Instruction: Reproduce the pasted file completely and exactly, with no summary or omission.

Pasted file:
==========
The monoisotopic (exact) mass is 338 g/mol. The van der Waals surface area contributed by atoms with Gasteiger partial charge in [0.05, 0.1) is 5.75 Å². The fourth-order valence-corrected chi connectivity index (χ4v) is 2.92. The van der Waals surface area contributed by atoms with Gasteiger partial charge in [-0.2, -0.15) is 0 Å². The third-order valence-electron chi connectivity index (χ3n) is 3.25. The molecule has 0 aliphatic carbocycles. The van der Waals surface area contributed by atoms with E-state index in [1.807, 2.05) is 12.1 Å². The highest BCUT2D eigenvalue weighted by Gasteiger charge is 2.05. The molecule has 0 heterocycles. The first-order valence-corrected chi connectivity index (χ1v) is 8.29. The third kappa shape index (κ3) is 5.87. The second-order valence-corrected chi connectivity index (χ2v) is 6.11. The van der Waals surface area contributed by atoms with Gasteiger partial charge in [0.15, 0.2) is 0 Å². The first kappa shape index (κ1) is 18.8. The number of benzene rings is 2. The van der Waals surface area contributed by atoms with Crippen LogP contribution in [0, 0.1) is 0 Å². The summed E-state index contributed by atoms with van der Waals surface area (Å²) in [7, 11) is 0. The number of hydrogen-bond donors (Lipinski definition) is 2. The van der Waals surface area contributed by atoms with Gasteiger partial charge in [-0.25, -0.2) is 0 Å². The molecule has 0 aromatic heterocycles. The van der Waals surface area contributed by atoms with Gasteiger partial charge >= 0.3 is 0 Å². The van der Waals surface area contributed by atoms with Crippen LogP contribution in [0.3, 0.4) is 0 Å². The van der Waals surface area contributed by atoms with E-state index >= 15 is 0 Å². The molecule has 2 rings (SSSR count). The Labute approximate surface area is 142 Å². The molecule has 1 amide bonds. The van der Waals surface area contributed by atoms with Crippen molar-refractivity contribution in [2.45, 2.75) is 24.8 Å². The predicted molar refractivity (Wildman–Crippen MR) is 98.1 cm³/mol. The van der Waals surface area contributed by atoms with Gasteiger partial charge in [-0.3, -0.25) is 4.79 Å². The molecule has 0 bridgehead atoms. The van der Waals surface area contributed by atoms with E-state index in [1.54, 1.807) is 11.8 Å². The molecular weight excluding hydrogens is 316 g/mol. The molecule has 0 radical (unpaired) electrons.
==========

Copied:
The monoisotopic (exact) mass is 338 g/mol. The van der Waals surface area contributed by atoms with Gasteiger partial charge in [0.05, 0.1) is 5.75 Å². The fourth-order valence-corrected chi connectivity index (χ4v) is 2.92. The van der Waals surface area contributed by atoms with Gasteiger partial charge in [-0.2, -0.15) is 0 Å². The third-order valence-electron chi connectivity index (χ3n) is 3.25. The molecule has 0 aliphatic carbocycles. The van der Waals surface area contributed by atoms with E-state index in [1.807, 2.05) is 12.1 Å². The highest BCUT2D eigenvalue weighted by Gasteiger charge is 2.05. The molecule has 0 heterocycles. The first-order valence-corrected chi connectivity index (χ1v) is 8.29. The third kappa shape index (κ3) is 5.87. The second-order valence-corrected chi connectivity index (χ2v) is 6.11. The van der Waals surface area contributed by atoms with Gasteiger partial charge in [0.15, 0.2) is 0 Å². The first kappa shape index (κ1) is 18.8. The number of benzene rings is 2. The van der Waals surface area contributed by atoms with Crippen LogP contribution in [0, 0.1) is 0 Å². The summed E-state index contributed by atoms with van der Waals surface area (Å²) in [7, 11) is 0. The number of hydrogen-bond donors (Lipinski definition) is 2. The van der Waals surface area contributed by atoms with Gasteiger partial charge in [-0.25, -0.2) is 0 Å². The molecule has 0 aromatic heterocycles. The van der Waals surface area contributed by atoms with Gasteiger partial charge >= 0.3 is 0 Å². The van der Waals surface area contributed by atoms with Crippen LogP contribution in [0.3, 0.4) is 0 Å². The van der Waals surface area contributed by atoms with E-state index >= 15 is 0 Å². The molecule has 2 rings (SSSR count). The Labute approximate surface area is 142 Å². The molecule has 1 amide bonds. The van der Waals surface area contributed by atoms with Crippen molar-refractivity contribution in [2.45, 2.75) is 24.8 Å². The predicted molar refractivity (Wildman–Crippen MR) is 98.1 cm³/mol. The van der Waals surface area contributed by atoms with Gasteiger partial charge in [-0.3, -0.25) is 4.79 Å². The molecule has 0 bridgehead atoms. The van der Waals surface area contributed by atoms with E-state index in [1.54, 1.807) is 11.8 Å². The molecular weight excluding hydrogens is 316 g/mol. The molecule has 0 radical (unpaired) electrons.